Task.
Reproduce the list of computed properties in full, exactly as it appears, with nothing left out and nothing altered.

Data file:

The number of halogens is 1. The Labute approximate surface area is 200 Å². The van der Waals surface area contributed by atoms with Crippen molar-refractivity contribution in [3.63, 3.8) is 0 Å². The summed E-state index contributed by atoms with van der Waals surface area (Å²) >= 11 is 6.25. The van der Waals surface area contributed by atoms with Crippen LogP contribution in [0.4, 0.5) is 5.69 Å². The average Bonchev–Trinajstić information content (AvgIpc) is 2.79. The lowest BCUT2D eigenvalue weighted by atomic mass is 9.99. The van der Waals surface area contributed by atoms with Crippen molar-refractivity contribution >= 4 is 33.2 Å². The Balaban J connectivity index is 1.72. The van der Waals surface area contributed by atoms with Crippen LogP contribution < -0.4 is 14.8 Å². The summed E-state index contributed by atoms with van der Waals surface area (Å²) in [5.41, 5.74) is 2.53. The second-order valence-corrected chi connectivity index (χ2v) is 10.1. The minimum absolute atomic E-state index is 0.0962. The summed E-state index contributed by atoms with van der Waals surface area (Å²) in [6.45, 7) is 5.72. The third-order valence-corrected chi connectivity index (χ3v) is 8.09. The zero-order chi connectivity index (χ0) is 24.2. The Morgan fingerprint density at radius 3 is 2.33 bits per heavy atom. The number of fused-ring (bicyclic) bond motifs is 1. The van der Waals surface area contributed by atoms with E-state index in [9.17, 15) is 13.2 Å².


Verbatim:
The number of halogens is 1. The Labute approximate surface area is 200 Å². The van der Waals surface area contributed by atoms with Crippen molar-refractivity contribution in [3.63, 3.8) is 0 Å². The summed E-state index contributed by atoms with van der Waals surface area (Å²) >= 11 is 6.25. The van der Waals surface area contributed by atoms with Crippen LogP contribution in [0.4, 0.5) is 5.69 Å². The average Bonchev–Trinajstić information content (AvgIpc) is 2.79. The lowest BCUT2D eigenvalue weighted by atomic mass is 9.99. The van der Waals surface area contributed by atoms with Crippen molar-refractivity contribution >= 4 is 33.2 Å². The Balaban J connectivity index is 1.72. The van der Waals surface area contributed by atoms with Crippen LogP contribution < -0.4 is 14.8 Å². The summed E-state index contributed by atoms with van der Waals surface area (Å²) in [5.41, 5.74) is 2.53. The second-order valence-corrected chi connectivity index (χ2v) is 10.1. The minimum absolute atomic E-state index is 0.0962. The summed E-state index contributed by atoms with van der Waals surface area (Å²) in [6.45, 7) is 5.72. The third-order valence-corrected chi connectivity index (χ3v) is 8.09. The zero-order chi connectivity index (χ0) is 24.2. The Morgan fingerprint density at radius 3 is 2.33 bits per heavy atom. The number of fused-ring (bicyclic) bond motifs is 1. The van der Waals surface area contributed by atoms with E-state index in [9.17, 15) is 13.2 Å².